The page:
Monday, October 17, 2016

Tale of Two Clones

Tim Taylor reports on the latest take on U.S. income inequality by the labor economist Richard Freeman. Freeman notes that rising wage inequality coincides with rising inequality of wages across firms, which in turn coincides with growing inequality in productivity across firms. Thus two equally skilled workers might be paid vastly different wages depending on whether they happened to land a job at a high-paying or low-paying company.

This is an interesting and important recent finding about inequality. What is unclear to me is the extent to which the inter-firm wage differentials reflect differences in firm-specific productivity versus firm-specific rents. A firm can afford to pay a worker more to the extent that the worker adds more to output, but also to the extent that the revenue earned from each unit of product is greater. Differences in both productivity and market power in the product market could contribute to divergent wages across firms.

Here's the illustrative example Freeman provides, quoted by Taylor:
[C]onsider two indistinguishable workers, you and your clone. By definition, you/clone have the same gender, ethnicity, years of schooling, family background, skills, etc. In 2006 you/clone graduated with identical academic records from the same university and obtained identical job offers from Facebook and MySpace. Not knowing any more about the future than the analysts who valued Facebook and MySpace roughly equally in the mid-2000s, you/clone flipped coins to decide which offer to accept: heads – Facebook; tails – MySpace. Clone’s coin came up heads. Yours came up tails. Ten years later, Clone is in the catbird’s seat in the job market — high pay, stock options, a secure future. You struggle.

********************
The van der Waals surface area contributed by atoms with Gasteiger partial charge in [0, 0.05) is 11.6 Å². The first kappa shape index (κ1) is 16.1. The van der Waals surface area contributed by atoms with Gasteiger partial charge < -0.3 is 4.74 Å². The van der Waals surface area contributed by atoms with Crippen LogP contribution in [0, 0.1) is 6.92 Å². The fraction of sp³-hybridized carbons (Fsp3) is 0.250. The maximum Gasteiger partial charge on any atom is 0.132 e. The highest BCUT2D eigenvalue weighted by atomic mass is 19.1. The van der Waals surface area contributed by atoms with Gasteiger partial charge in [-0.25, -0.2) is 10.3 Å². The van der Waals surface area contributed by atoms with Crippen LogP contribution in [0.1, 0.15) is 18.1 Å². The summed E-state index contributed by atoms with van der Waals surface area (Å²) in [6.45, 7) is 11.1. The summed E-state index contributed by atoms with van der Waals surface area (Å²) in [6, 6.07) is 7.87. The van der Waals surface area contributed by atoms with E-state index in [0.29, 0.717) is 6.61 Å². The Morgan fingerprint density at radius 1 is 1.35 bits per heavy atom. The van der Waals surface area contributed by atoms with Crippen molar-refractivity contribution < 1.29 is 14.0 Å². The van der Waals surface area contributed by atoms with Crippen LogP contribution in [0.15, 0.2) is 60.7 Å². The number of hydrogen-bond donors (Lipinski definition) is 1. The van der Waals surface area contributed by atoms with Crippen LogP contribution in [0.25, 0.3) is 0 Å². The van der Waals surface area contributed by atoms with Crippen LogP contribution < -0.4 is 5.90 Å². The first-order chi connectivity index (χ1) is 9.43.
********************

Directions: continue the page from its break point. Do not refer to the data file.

Fair enough. But is the difference between Facebook and MySpace a consequence of Facebook's much superior technology and organization– i.e., its productivity? Or were the initial differences in productivity somewhat marginal, and then the dynamic of network externalities led to a divergent, winner-take-all outcome? In the latter story, the lucky workers at Facebook are earning higher wages in large part because the winner, Facebook, is earning monopoly rents and sharing them with the workers. Why firms might share rents with workers is an interesting question, but there are certainly plausible reasons they might.

Whether it is productivity or rents driving interfirm variation in wages does not much matter for the argument that it is "luck" that accounts for the difference in fortunes of the clones. Whether, how, and how much society should reduce inequality arising from pure luck remain essential questions.

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